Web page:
Monday, April 27, 2009

Review: The Carbon Diaries 2015

The Carbon Diaries 2015
Saci Lloyd
2008; Holiday House; 978-0-8234-2190-9 (hardcover)

Summary: Environmentally speaking, everyone's up the creek. After a Great Storm hits London, the desire to reduce greenhouse gases and stop climate change becomes a necessity. So Great Britain agreed to institute carbon rationing. Every citizen is issued carbon points. Go over your monthly points, and you have to pay fines, get reeducation counseling--even have your power shut off. In her diary, Laura writes about how climate change has also changed her life: family, friends, school, her band. Will things be better by the end of the year?

Three Things to Know About The Carbon Diaries 2015

#1: After disaster comes change.

The Great Storm-alluded to but never fully described-apparently lit a fire under people to prevent further similar tragedies. Instead of gradually phasing in emissions restrictions by 2030, as originally planned, Great Britain decides to institute restrictions right away. Over the course of the year that Laura keeps her diary, emissions levels do fall. Yet there's still disasters and tragedies. A massive super-hurricane devastates the American East Coast, blizzards and wildfires wrack Europe, and England itself has a prolonged drought followed by unprecedented flooding. Sadly, it took over a hundred years to radically alter Earth's climate; one year won't make that much of a difference. But it's the first year of change.

#2: Within a family, you see the worst.

It's tough times for Laura's family. Her older sister Kim planned to spend her gap year in the United States, working in a clothing store and having fun. But with carbon rationing, her plans are canceled and she rebels against the new carbon rationing. She flies to Spain, keeps her TV running 24/7--and thus drains her carbon points and wracks up such a big fine, she has to go to Carbon Offenders counseling. Laura's parents aren't much better. Her father loses his job as a travel and tourism instructor at the local college, thanks to the new carbon rules. With travel now an extreme luxury, students just aren't interested in travel and tourism anymore. Meanwhile, her mother is forced to give up her beloved car, and keeps getting lost on buses. And when one family member goes over their points, everyone is affected, like when the power is shut off in the middle of cooking dinner. For the first half of the year, Laura keeps seeing the worst in her family, how none of them seem able to deal with these changes. Slowly, though, everyone adjusts and carbon rationing isn't that big of a deal anymore--not with the problems that Great Britain faces.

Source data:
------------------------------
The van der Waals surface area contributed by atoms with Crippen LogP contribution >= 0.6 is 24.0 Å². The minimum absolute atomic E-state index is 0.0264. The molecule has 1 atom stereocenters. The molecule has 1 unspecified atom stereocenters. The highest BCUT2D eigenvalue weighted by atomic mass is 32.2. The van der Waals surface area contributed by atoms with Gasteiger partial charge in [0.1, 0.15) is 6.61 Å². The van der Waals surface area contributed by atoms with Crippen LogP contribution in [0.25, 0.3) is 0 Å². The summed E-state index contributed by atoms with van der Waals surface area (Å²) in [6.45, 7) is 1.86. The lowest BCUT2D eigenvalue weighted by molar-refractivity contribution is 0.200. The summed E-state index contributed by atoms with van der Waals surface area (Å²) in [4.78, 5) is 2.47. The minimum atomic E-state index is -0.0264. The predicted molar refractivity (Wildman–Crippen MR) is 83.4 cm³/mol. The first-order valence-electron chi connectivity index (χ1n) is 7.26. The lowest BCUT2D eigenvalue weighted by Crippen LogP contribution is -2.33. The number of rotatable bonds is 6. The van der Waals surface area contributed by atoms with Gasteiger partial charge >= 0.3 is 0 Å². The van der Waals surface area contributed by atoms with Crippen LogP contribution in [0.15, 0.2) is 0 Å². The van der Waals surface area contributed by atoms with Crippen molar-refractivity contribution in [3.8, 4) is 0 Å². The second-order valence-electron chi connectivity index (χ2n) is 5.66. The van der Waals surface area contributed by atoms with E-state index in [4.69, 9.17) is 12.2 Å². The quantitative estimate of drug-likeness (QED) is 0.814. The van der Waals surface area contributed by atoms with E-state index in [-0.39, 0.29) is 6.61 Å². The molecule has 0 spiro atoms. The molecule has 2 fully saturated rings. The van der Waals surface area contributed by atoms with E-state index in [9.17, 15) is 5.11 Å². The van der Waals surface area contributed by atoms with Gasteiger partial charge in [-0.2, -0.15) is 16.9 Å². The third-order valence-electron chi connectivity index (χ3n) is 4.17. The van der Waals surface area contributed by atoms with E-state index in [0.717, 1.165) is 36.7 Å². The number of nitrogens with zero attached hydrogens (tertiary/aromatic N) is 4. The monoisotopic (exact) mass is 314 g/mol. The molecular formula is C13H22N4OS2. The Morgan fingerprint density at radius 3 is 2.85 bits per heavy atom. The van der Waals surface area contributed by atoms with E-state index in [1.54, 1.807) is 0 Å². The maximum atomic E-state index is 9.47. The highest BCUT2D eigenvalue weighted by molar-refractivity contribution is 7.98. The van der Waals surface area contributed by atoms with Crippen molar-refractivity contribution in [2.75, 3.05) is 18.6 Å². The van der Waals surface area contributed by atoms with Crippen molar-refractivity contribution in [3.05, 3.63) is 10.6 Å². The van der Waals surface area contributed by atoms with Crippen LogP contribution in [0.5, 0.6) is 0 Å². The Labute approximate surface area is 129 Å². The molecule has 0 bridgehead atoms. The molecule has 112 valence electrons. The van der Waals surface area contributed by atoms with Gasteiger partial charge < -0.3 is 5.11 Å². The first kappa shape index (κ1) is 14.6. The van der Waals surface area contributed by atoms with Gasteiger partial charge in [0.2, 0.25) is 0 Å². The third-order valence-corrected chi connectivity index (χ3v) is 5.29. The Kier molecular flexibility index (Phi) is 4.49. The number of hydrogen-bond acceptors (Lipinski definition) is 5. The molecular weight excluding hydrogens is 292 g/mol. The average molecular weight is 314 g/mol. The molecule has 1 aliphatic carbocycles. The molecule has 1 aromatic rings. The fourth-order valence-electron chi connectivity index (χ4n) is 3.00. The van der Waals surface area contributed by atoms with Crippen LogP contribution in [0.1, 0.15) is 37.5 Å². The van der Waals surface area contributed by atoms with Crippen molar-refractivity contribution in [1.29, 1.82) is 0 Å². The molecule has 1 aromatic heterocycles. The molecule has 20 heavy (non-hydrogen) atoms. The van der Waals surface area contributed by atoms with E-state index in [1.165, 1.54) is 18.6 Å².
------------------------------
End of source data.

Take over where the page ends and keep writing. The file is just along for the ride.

#3: You still have to live even as the world is falling apart.

In spite of all these negatives, Laura tries to focus on the good things in her life. Her friends, her crush on the boy next door, her band the dirty angels: that's what matters to Laura. Not everything is good, of course. One of her friends has become environmentally liberal, encouraging destruction of inefficient gas cars and other such acts. Laura manages to get her crush to notice her, but once he does, he can't seem to commit to a real relationship. Her band goes from the highs of playing gigs to falling apart due to infighting. But through it all, Laura doesn't give up on her friends or her band. Even as there's so many hardships to face, by maintaining the things she enjoys Laura weathers the storms of 2015.

An intriguing look at how climate change for the better could be started, this novel is bound to provoke discussion in the same way as Cory Doctorow's Little Brother. Although both books work better as consciousness raisers than as literature, The Carbon Diaries 2015 will appeal to many teens with its relatable protagonist and quick-paced storyline.

1 comment:

Erin said...

Love your review!